5 Predictions About Your Money and the Economy in 2014

Odysseas Papadimitriou, CEO of the personal finance websites CardHub and WalletHub, tells us what he sees coming

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dollars and coins
Shutterstock/Denis Vrublevski

For the last few years, uncertainty has been the overarching theme in finance. We've gone from waiting to see just how many banks would fail and whether a depression was in the cards to wondering how long the recovery would take and which political standoff might send us back into the economic abyss.

While much still remains to be seen -- the impact of the Fed's tapering plan, for example -- we can certainly make some educated guesses as to what 2014 has in store for our wallets.

Prediction 1: The Economy Will Get Back on Track

From an economic standpoint, 2014 is shaping up to be a lot like what 2013 should have been, if Washington hadn't gotten in the way. The impending midterm elections should keep Congress on its best behavior long enough to get the economy back on track by 2015, especially since a short-term debt deal is already in place, and initial news of the Fed's tapering only sent the market flying higher.

"I'm waiting for the economy to bust out," Emory University finance professor Thomas M. Smith recently told WalletHub. "The problem, however, is that everyone else is just itching for the next recession so they can say, 'See, I knew another recession was [coming]!' If companies start hiring, then the economy will begin moving into another gear very quickly."

Prediction 2: We'll Rack Up $35 Billion in Credit Card Debt

We've added $115 billion in new credit card debt to our tab since the beginning of 2011, and CardHub models project another $35 billion increase in 2014. Our societal obsession with living beyond our means clearly has to change, and it starts with simple budgeting and the realization that pre-recession spending habits are no longer sustainable without the support of the housing bubble.

According to the National Foundation for Credit Counseling, only two in five Americans have budgets and keep close track of their spending. You can't keep tabs on your spending, saving and debts when you don't know exactly how much comes in and how much goes out each month.

Prediction 3: Initial Perks Will Continue to Pay Off Big-Time

The average household has around $6,700 in credit card debt. That's the bad news. The good news is that credit card companies are continuing to offer 0 percent rates for extremely long introductory periods, enabling consumers to transfer existing debt from other cards and save money while paying it off. The best such card on the market, Slate from Chase Bank (JPM), offers 0 percent on balance transfers for 15 months and charges neither an annual fee nor the industry-standard 3 percent balance-transfer fee.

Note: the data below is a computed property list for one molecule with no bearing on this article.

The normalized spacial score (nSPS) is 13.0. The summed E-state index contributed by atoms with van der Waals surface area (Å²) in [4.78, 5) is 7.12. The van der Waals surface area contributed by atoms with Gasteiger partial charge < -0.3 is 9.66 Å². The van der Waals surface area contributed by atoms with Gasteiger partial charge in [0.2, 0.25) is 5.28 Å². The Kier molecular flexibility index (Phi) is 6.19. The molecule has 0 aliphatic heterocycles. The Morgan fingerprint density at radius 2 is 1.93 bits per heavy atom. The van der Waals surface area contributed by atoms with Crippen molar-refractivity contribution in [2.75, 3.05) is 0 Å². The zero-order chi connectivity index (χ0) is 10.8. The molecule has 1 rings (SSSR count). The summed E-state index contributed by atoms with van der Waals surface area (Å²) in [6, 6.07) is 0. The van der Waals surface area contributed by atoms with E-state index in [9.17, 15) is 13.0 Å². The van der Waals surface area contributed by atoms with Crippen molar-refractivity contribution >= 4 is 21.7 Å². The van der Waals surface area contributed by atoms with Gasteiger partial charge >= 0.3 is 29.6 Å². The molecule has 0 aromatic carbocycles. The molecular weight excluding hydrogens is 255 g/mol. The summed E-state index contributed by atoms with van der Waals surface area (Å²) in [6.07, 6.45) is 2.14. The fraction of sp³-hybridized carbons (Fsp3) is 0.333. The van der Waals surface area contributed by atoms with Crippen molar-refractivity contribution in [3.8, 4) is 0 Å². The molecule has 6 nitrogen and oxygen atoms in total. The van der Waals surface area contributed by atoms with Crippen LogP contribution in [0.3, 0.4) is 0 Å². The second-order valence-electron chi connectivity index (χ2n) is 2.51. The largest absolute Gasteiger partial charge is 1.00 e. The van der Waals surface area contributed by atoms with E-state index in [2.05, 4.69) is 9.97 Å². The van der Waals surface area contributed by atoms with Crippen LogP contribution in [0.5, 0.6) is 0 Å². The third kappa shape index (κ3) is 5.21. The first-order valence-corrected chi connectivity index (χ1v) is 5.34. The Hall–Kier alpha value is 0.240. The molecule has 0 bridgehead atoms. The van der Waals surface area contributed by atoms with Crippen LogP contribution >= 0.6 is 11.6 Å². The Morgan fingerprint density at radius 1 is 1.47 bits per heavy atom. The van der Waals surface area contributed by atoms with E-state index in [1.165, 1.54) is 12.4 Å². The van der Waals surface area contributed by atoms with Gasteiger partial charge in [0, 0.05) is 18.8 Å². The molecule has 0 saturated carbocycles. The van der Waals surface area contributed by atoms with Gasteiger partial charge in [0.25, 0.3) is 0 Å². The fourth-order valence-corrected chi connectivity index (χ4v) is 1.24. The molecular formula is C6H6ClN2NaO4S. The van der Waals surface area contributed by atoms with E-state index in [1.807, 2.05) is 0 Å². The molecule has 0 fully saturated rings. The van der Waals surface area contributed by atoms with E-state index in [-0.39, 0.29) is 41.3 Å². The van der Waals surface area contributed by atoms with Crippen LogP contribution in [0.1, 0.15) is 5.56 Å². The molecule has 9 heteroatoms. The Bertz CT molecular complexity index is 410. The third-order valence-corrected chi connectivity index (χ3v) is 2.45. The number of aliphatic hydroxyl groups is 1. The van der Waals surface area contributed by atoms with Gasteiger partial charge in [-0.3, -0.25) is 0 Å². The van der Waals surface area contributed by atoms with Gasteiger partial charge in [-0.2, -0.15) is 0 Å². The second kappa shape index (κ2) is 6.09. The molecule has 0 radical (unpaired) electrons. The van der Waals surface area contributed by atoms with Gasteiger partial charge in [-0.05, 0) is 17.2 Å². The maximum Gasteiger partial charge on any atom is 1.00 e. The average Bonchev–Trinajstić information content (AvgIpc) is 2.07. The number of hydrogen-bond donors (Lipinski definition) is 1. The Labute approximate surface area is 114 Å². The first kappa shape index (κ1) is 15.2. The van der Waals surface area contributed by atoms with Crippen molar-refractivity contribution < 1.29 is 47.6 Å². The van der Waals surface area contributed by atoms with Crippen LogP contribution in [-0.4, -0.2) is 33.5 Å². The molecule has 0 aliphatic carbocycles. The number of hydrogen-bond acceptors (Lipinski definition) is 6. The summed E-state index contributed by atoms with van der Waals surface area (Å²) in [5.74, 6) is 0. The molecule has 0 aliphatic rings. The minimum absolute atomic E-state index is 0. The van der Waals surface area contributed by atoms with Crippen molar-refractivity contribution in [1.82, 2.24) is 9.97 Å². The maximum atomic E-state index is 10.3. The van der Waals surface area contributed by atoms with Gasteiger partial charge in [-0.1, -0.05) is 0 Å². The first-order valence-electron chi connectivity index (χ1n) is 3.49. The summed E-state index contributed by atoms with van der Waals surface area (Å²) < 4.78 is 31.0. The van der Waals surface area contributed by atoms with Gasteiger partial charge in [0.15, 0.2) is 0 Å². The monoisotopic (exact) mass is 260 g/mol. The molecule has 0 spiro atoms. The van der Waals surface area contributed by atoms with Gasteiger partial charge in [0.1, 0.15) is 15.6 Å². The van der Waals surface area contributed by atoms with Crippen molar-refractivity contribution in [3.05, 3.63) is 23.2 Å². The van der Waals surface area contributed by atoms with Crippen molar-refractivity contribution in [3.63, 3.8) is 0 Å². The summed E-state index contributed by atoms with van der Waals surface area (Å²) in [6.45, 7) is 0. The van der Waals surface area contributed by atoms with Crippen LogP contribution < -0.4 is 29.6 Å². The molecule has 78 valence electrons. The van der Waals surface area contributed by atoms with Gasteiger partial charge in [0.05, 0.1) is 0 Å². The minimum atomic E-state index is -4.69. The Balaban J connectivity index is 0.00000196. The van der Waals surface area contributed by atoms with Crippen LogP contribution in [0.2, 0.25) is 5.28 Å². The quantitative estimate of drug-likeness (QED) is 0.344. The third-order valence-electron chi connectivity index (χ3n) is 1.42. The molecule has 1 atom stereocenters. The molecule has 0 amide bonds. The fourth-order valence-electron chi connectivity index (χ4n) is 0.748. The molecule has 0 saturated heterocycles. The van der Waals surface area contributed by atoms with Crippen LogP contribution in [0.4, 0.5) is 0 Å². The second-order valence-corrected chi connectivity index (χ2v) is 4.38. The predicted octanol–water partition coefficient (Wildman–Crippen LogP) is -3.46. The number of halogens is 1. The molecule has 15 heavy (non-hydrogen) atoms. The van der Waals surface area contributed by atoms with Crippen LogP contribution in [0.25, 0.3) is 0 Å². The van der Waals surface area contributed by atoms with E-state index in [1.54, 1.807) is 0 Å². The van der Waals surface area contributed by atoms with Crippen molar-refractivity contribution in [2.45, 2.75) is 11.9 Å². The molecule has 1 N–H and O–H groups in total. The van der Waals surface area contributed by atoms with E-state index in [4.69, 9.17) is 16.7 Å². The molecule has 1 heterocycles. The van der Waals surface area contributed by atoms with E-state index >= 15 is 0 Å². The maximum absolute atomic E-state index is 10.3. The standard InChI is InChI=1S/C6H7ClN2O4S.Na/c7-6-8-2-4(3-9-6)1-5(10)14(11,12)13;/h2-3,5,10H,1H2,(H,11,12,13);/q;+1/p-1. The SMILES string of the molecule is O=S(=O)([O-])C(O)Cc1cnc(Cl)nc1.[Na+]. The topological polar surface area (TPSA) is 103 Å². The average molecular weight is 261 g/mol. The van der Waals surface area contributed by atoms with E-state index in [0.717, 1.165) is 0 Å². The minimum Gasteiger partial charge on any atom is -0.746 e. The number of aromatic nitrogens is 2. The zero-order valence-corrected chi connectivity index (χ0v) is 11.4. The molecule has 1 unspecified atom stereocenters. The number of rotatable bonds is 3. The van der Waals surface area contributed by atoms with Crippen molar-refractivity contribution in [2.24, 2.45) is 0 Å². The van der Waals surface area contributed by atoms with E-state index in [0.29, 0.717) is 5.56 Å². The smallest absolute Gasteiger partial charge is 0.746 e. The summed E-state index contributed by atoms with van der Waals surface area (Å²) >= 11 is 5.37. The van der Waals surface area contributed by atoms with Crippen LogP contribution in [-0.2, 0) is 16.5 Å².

There's a lot of value on the rewards side of things, too. For instance, both the Chase Sapphire Preferred Card and the Barclaycard (BCS) Arrival World MasterCard offer $400 initial bonuses if you can meet reasonable initial spending thresholds. The Club Carlson Premier Card -- issued by US Bank (USB) -- offers up to 18 free hotel nights under the same type of arrangement, and you can score two round-trip domestic flights with the Frontier Airlines Card. All of these offers are among CardHub's picks for the Best Credit Cards for 2014.

Prediction 4: Obamacare Will Be Front and Center

Regardless of how you feel about health care reform and its current trajectory, it's clear that Obamacare will have a major impact on all of our lives. For some, it will mean lower costs or coverage where none existed before. For others, it will mean higher premiums or paying for other states to expand Medicaid.

In the long-run, the law could either prove a drain on the economy or a transformational success. The point is, we're in for some changes in 2014 as far as health care is concerned, and we all better get acquainted with the new environment if we want to minimize costs and avoid unnecessary hassles.

Prediction 5: The Stock Market Will Continue Setting Records

The stock market soared in 2013, with the Dow Jones Industrial Average setting all-time highs 52 times, and both the S&P 500 and the Nasdaq returning to levels not seen since the '90s. The question is whether that can continue in 2014 or if a big correction is in order.

The finance and stock market experts we've consulted recently have mixed opinions on the matter, but the general sentiment and the fundamental data indicate room for growth. Bonds will take a while to become attractive again, and with the economy improving, consumers will have more money to save. Company balance sheets also stand to improve, especially as cash reserves begin to generate more interest revenue. While investors should tread carefully as always, there's reason for cautious optimism in the 2014 market.

Now that you have a better sense of this year's economic landscape, it's time to devise a plan of attack for improving your finances. So make those new year's resolutions ... and stick to 'em!

Odysseas Papadimitriou is CEO of the personal finance websites CardHub and WalletHub. He previously served as a senior director at Capital One.


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